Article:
Democrats To Rally Against Trump Order at Supreme Court
Pelosi 'Dear Colleague' letter decries travel ban as 'immoral'

From left, Rep. Gerry Connolly, D-Va., and Rep. Jamie Raskin, D-Md., speak to the press and protesters about possible detention of travelers and legal access at Dulles International Airport in Virginia on Sunday, Jan. 29, 2017. Also participating were Rep. Don Beyer, D-Va., and Rep. John Delaney, D-Md. Protests erupted at airports around the country following President Trump’s executive order restricting travel from several Islamic countries. (Bill Clark/CQ Roll Call)

Congressional Democrats are taking their protest of President Donald Trump’s executive order banning travelers from Muslim countries to the Supreme Court — at least for a rally.

While several federal judges temporarily halted the president’s executive order, House and Senate Democrats on Monday plan to gather in front of the high court to call on Trump to rescind his order that is preventing refugees and other travelers from Muslim-majority countries from entering the United States.

Congress Reacts to Trump Ban on Refugees
McConnell said tighter vetting is good, but highlighted need for Muslim allies

A passenger from a Saudi Arabian Airlines flight from Jeddah walks by demonstrators at Dulles International Airport in Virginia on Sunday. Protests erupted at airports around the country following President Donald Trump's executive order on immigration. (Bill Clark/CQ Roll Call)

Senate Majority Leader Mitch McConnell offered some skepticism of President Donald Trump’s executive order temporarily barring refugees and immigrants from certain countries, but declined to offer a “blanket criticism” of the order.

Trump issued an order Friday evening that banned for 90 days citizens from Syria, Iran, Iraq, Somalia, Libya, Sudan and Yemen. Syria, Iraq and Somalia were among the top five countries of origin for refugees entering the United States in 2016, according to the State Department.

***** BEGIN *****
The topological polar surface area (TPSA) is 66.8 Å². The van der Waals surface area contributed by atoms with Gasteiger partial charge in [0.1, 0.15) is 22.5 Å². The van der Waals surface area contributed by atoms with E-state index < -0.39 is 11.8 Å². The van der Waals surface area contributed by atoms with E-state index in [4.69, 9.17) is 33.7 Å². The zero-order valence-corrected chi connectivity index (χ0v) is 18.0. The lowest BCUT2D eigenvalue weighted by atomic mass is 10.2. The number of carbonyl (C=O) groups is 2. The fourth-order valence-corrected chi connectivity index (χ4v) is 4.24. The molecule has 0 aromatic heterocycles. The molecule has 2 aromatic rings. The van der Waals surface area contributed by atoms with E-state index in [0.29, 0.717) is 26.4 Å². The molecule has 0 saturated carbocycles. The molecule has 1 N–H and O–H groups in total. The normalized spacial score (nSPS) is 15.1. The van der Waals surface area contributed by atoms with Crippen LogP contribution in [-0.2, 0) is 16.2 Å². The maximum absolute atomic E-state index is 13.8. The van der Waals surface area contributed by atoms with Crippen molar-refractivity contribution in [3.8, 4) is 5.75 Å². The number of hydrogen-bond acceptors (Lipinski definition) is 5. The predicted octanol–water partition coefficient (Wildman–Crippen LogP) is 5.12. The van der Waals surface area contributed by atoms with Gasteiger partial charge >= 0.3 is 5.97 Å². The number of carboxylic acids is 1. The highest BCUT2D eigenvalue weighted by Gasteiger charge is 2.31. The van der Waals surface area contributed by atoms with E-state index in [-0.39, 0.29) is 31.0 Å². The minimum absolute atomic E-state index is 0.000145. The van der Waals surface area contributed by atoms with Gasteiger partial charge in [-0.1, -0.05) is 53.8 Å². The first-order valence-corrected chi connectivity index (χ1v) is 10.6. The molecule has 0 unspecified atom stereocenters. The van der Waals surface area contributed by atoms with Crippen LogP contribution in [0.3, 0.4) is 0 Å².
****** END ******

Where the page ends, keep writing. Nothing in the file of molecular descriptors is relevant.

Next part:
GOP Unity Goals Tested as Trump Arrives at Retreat
President moves on immigration actions, while lawmakers focus elsewhere

White House Press Secretary Sean Spicer’s press briefing plays on C-SPAN as House Republican Conference Chairwoman Cathy McMorris Rodgers and Senate Republican Conference Chairman John Thune walk off stage at the GOP retreat in Philadelphia on Wednesday. (Bill Clark/CQ Roll Call)

PHILADELPHIA — President Donald Trump is headed to the joint Republican retreat Thursday, where he will try to bridge the divide between the White House and the GOP-controlled Congress. But if Day One of the gathering was any indication, reaching consensus on some issues will be not be easy. 

Take immigration, an issue that has dogged Congress for years, and one that became central to Trump’s campaign. The president moved forward Wednesday with executive orders regarding immigration. But at the GOP retreat, addressing immigration issues was not a top priority, particularly compared to health care, taxes and even passing appropriations bills.

Ryan Lays Out Ambitious 200-Day Congressional Agenda
Health care and tax overhauls slated to be done by August per GOP plan

Rep. Chris Collins, R-N.Y., does a television interview at the GOP retreat in Philadelphia on Wednesday, Jan. 25, 2017. House and Senate Republicans are holding their retreat through Friday in Philadelphia, with a visit from President Donald Trump expected Thursday. (Bill Clark/CQ Roll Call)

PHILADELPHIA — House Speaker Paul D. Ryan is laying out an aggressive 200-day agenda that will have Congress rolling back regulations, repealing and replacing the 2010 health care law, funding a border wall, rewriting the tax code, expanding the veterans’ choice program, advancing an infrastructure package and avoiding a debt default — all before the August recess. 

“It’s the president and his administration working hand and glove with the speaker and the majority leader,” New York Rep. Chris Collins told reporters after Ryan’s presentation at the start of the GOP retreat here on Wednesday. “It’s going to be hard. We’re going to be doing controversial things. The speaker’s message was, ‘None of this is going to be easy, and we’re going to be attacked by somebody regardless of what we do, so let’s buckle our seat belts and understand we have an obligation here.’”